• Steph says:

      Thanks so much for the info Sarah and sharing your experience. I’m really glad you enjoyed the trip and it wasn’t too expensive, $100 sounds pretty reasonable. Sometimes it can definitely be nice for someone else to take the reins while you take the photos or have a snooze!

    • louisa klimentos says:

      You people are too fussy.There is a lot more to the south coast of Victoria than just The Great ocean road .How about 90 mile beach which goes non stop for 146km and what about Wilsons Promontory National Park,which is a bush walkers paradise with geogious white sand beaches and what about the east coast of Victoria ,with Croajingalong national Park which is non stop for 100km?There is alot more to the Victorian coast line than the Great Ocean road

      • Steph says:

        Agreed Louisa and I can’t wait to see it. Wilson’s Prom is definitely on the bucket list and has been for a while – thanks for the other great suggestions. Will def check out next time I’m down there

  5. Esther says:

    It’s interesting, as I felt exactly like this driving the Australian east coast! There are lots of pretty things to see, but the drive… oh my, how boring and what a dull scenery! I frequently said to my husband that it would be interesting if you could just zap from one interesting place to another without the 3-4 days of blah driving in between (and the endless roads with no traffic where you can only drive 60 k/hr, they nearly drove me mental). It was a great adventure, but next time… more domestic flights 😉 Oh, and more vinyards!!

    • Steph says:

      Oh I’ve yet to check out many vineyards in Oz Esther, so will certainly be putting those on my list for our upcoming road trip (budget style of course!) I do think the East Coast is pretty, especially the stretch from Noosa to Byron along the coast, but do understand what you mean about the long hours – essential nap time for me!!

  6. Lee says:

    Totally agree with you Steph. The whole coastline is just plain bleak, like most of Victoria actually, and I can’t stand Lorne. The NSW and South Queensland coasts have hundreds of places far more beautiful and fascinating.

  7. Neil Ferguson says:

    I could not disagree with one thing you have said Steph. It has been a long time ambition of mine to ride my motorbike on this road. What an absolute dissapointment and waste of over 2000ks which I rode in 3 days. There are far more scenic coastlines where I am in NSW. Don’t run low on fuel when you get to Port Campbell – $1.63/litre when everywhere else in Vic was around $1.22. I was so p….. off with it I road home the next day (850 ks). Advice like yours is extremely helpful and I wish I’d seen it 4 days ago. This is written on 17/3/19.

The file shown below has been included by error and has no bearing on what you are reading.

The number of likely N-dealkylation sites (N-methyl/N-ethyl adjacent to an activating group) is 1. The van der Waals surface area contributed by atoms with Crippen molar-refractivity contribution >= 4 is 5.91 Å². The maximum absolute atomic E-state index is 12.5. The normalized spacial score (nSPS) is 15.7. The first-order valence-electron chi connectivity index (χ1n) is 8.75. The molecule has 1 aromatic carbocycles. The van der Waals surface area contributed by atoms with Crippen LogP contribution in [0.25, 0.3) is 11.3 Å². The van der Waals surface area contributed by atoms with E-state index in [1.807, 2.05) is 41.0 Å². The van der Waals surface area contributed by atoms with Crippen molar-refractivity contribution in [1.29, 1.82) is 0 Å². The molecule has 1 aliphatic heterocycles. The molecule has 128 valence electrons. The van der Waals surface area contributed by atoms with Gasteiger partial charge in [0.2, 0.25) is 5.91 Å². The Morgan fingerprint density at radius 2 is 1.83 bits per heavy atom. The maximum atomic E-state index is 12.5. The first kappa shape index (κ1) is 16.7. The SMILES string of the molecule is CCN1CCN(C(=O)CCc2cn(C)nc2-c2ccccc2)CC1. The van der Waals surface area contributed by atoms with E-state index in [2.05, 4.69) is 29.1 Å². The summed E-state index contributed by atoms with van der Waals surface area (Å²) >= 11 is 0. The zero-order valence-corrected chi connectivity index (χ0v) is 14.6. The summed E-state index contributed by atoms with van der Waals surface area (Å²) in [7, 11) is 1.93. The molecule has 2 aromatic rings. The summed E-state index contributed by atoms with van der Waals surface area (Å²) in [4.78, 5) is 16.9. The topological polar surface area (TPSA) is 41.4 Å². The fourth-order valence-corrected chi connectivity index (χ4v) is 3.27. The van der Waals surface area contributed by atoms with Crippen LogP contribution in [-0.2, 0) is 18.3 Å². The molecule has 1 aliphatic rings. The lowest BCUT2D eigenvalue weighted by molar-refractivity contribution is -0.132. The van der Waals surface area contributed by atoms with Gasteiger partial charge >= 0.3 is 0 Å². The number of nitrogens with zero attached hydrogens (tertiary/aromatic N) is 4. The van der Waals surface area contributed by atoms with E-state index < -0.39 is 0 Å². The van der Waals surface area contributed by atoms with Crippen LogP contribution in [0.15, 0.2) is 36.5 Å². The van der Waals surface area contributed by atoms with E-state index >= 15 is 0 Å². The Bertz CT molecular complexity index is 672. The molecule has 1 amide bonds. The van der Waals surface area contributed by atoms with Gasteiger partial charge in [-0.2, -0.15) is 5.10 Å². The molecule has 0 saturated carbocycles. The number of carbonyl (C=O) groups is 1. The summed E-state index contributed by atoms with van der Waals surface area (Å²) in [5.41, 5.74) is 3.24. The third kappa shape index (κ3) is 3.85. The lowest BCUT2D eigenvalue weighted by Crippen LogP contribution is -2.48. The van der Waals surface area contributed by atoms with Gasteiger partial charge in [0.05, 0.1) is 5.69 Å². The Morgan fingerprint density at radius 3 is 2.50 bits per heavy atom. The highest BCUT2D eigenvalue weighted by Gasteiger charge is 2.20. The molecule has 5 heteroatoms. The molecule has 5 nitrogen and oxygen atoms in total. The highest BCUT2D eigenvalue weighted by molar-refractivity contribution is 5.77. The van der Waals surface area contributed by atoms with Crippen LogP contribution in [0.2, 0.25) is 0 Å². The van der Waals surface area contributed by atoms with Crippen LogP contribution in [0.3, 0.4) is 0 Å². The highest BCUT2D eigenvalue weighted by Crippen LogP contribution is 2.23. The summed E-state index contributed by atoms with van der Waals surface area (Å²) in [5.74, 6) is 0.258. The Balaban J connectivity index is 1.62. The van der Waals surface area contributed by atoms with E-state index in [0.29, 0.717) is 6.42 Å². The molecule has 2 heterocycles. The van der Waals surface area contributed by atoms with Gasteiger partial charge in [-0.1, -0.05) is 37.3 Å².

• Steph says:

      Thanks Neil for these comments and only sorry to hear you didn’t enjoy your time down in VIC. This part of the coast is sooo overrated in my opinion – honestly I think every other stretch of coastline I’ve visit in Oz (and that’s a lot) is more beautiful – save perhaps for Cairns! Despite the wasted money, time and effort for you, I’m pleased someone else agrees with me – we need to get the word out that people should spend their money and time elsewhere in Australia!

  8. James says:

    Thanks for the this insightful article. I’ve been researching the GOR for days for an upcoming trip. I’ve heard so many times this is one of the greatest drives on the planet. But reading over articles and seeing photos I’m just not getting excited. I think you nailed it. And maybe I’ve been spoiled by the beautiful drives in Hawaii.

    • Steph says:

      Honestly James, in my humble opinion Hawaii will knock the Great Ocean Road out of the water! Australia has such fabulous coastline, but this stretch of it is not my fav. Got to be honest! Steph 🙂

  9. Hi we have just driven the Great Ocean Rd and completely agree with you – we called it the Mediocre Ocean Rd! I think the reason is that we have been to so many parts of Australia that we completely loved and were wild and beautiful and didn’t have to share them with 100s of others. We completely missed out the 12 apostles as we could see the queue of people snaking Down the path for miles and the car Park was huge and full. We’re currently in Dimboola – staying at an Airbnb with a lovely couple and we spent the evening chatting and watching the Birds and the stars in their lovely garden – a much nicer experience Than the GOR.

    • Steph says:

      Hi Amanda, great to hear from you and learn we have similar thoughts on the GOR! Thankfully there wasn’t that level of crowds when I got to the 12 Apostles, but possibly that’s because it was a windy, freezing and grey day in November! There are so many other parts of Oz which are mind-blowingly beautiful, peaceful, wild and remote. Once you get out there and off the beaten track you soon realise it! Sounds like you’ve found another gem. Well done! Enjoy 🙂